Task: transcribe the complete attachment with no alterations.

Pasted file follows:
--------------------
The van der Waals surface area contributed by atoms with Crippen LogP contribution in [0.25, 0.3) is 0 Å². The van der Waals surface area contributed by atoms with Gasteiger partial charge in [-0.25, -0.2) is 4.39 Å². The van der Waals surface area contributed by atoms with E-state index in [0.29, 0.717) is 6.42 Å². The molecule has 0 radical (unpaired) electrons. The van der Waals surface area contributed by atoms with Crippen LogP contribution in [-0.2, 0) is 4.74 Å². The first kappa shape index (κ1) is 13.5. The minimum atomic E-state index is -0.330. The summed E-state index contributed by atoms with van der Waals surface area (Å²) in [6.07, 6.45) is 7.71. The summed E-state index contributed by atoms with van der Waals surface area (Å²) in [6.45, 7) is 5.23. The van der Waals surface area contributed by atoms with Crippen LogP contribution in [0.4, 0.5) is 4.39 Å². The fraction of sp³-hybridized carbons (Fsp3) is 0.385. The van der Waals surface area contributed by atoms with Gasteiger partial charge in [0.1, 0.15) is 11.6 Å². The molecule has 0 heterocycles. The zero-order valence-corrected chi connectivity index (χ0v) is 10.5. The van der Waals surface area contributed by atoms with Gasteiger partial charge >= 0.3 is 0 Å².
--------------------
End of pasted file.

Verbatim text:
The van der Waals surface area contributed by atoms with Crippen LogP contribution in [0.25, 0.3) is 0 Å². The van der Waals surface area contributed by atoms with Gasteiger partial charge in [-0.25, -0.2) is 4.39 Å². The van der Waals surface area contributed by atoms with E-state index in [0.29, 0.717) is 6.42 Å². The molecule has 0 radical (unpaired) electrons. The van der Waals surface area contributed by atoms with Crippen LogP contribution in [-0.2, 0) is 4.74 Å². The first kappa shape index (κ1) is 13.5. The minimum atomic E-state index is -0.330. The summed E-state index contributed by atoms with van der Waals surface area (Å²) in [6.07, 6.45) is 7.71. The summed E-state index contributed by atoms with van der Waals surface area (Å²) in [6.45, 7) is 5.23. The van der Waals surface area contributed by atoms with Crippen LogP contribution in [0.4, 0.5) is 4.39 Å². The fraction of sp³-hybridized carbons (Fsp3) is 0.385. The van der Waals surface area contributed by atoms with Gasteiger partial charge in [0.1, 0.15) is 11.6 Å². The molecule has 0 heterocycles. The zero-order valence-corrected chi connectivity index (χ0v) is 10.5. The van der Waals surface area contributed by atoms with Gasteiger partial charge >= 0.3 is 0 Å².